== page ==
Guardian of vintage costume jewellery unveils treasure-trove
today Sep 25, 2008
PARIS, Sept 25, 2008 (AFP) - Surrounded by display cases crammed with colourful baubles, Olwen Forest admits "It's a passion."
Over the past three decades she has amassed an unparalleled collection of vintage costume jewellery, specialising in the heyday of Hollywood glamour, including many unique pieces worn by stars such as Elizabeth Taylor, Olivia de Havilland, and Carole Lombard.
She has led a glamorous life herself. She left home in England at 15 to join a French ballet troupe, which took her to America. "We appeared on a lot of US television shows. That's how I met my husband, a French actor and director." In America, they were friends with Frank Sinatra and Sammy Davis Jr.
When they returned to France, she became a model in haute couture, learning about Paris fashion on the inside.
"I have always loved the glitter of the stage. I was destined to love costume jewellery. It reminds me of those big jars of sweeties in old-fashioned shops when I was a child in Yorkshire."
She has had her stall in the Serpette market, in northern Paris, which has become a point of pilgrimage for wealthy Americans, for 28 years. She is an acknowledged authority on the history of designer and cinema jewellery as well as an impassioned collector and dealer.
Leading designers also beat a path to her door to seek inspiration for their collections, although she refuses to name them. "They call me the guardian of the treasures," she says, explaining that the fashion houses often didn't keep any examples of their work, so she now has the only ones in existence, like an archive.
"These pieces are not repeaters. They become one of a kind because people don't know what they've got, or they get broken and thrown away."
As well as rare and valuable early Coco Chanel and Yves Saint Laurent, the gems of her collection are signed by Joseff of Hollywood, jeweller to the stars in the 1930s and 40s, and Chanel's US rival Miriam Haskell. She also has a particular obsession with the eccentric Elsa Schiaparelli.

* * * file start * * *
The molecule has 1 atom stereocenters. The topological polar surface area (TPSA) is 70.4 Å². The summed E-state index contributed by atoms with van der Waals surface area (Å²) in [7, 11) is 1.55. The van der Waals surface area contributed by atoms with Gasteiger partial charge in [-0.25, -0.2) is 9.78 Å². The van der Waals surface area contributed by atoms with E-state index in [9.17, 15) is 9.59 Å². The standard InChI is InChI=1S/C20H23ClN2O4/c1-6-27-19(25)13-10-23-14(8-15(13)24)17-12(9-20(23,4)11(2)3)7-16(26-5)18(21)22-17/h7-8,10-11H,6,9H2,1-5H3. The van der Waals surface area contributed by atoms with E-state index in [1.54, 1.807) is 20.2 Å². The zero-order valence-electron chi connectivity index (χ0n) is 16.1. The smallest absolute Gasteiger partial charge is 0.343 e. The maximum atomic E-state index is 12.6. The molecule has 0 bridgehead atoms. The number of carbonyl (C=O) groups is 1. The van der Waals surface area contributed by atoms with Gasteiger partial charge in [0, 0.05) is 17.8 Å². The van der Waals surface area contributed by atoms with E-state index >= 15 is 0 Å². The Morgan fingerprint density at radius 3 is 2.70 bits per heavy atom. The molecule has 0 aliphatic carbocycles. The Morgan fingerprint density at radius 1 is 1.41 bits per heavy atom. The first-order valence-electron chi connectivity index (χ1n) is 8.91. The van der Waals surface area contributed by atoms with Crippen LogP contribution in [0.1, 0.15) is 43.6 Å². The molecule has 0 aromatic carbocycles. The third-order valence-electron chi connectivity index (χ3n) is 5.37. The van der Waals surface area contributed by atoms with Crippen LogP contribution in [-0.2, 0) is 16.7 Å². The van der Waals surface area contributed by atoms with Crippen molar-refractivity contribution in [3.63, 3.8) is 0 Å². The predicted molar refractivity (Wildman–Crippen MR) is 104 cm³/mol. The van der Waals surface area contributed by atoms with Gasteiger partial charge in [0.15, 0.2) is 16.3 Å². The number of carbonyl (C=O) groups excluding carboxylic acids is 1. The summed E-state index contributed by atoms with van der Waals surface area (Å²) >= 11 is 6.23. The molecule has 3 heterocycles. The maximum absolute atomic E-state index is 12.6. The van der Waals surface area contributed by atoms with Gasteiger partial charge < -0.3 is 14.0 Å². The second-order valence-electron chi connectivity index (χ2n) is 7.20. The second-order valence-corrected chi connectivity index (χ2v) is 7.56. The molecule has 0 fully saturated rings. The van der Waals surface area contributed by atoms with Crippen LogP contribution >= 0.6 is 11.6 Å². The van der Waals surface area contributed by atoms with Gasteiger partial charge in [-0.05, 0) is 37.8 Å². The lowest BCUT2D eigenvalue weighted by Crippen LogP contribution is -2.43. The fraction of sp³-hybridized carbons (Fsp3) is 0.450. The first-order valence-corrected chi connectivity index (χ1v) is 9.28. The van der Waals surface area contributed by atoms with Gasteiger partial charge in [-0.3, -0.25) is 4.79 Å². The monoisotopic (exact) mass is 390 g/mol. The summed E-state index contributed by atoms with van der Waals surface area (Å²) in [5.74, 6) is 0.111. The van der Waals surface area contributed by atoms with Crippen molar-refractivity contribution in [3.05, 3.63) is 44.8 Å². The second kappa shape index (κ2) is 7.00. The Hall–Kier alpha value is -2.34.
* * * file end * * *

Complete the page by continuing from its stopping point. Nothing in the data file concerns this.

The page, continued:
-- 'They call me the guardian of the treasures' --
She loves the flamboyant colour in the "shocking pink" range Schiaparelli designed to go with Surreal creations like her "pork chop" hat and her unconventional use of wood, Bakelite and feathers.
The old Swarovski crystals, the frosted glass and opalescent beads, the fragile constructions of tiny wires, all speak of a craftsmanship far superior to anything today. Now they use resin rather than "pate de verre" or poured glass.
Through her enthusiasm Forest has gained privileged access to people like Roger Jean-Pierre, one of the master craftsmen used by Schiaparelli. They became personal friends and used to talk jewellery regularly until his death three years ago.
The widow of Joseff of Hollywood, who was killed in a plane crash in 1948, gave her pieces to thank her for mounting an exhibition of his work, "she was just so happy his memory was being honoured."
While her personal collection is not for sale she is nevertheless happy to share it by mounting themed exhibitions in her shop. From September 27 she is presenting one on symbols in jewellery.
Star exhibits will include the asp belt buckle worn by Elizabeth Taylor in Cleopatra, a lion's head brooch worn by Olivia de Havilland in the 1939 movie "Dodge City", and a spectacular elephant necklace made by Joseff for the 1942 film "Jungle Book", with three elephant heads, "all with their trunks turned up for luck."
In the arcane language of jewellery, hands represent communication and friendship, elephants are wisdom, lions are strength and leaves and berries the abundance of life. The snake, which symbolises sensuality and temptation, provokes the strongest reactions according to Forest. "Some people are afraid of them, others love them."
Costume jewellery is much more affordable than real gems: the cheapest earrings start at around 300 euros (440 dollars) and matching sets and necklaces run into several thousand.
Do people buy as investment or to wear? "Definitely to wear," says Forest. And it doesn't have the drawback of vintage clothing, where if you get the balance wrong you may look simply dowdy or stuck in a time warp. "I sell to lots of modern women, who are very much of their time and would never want to look old-fashioned.
The Olwen Forest show at the Saint Ouen flea market, Marche Serpette, ends December 29.
By Sarah Shard
Copyright © 2020 AFP. All rights reserved. All information displayed in this section (dispatches, photographs, logos) are protected by intellectual property rights owned by Agence France-Presse. As a consequence you may not copy, reproduce, modify, transmit, publish, display or in any way commercially exploit any of the contents of this section without the prior written consent of Agence France-Presses.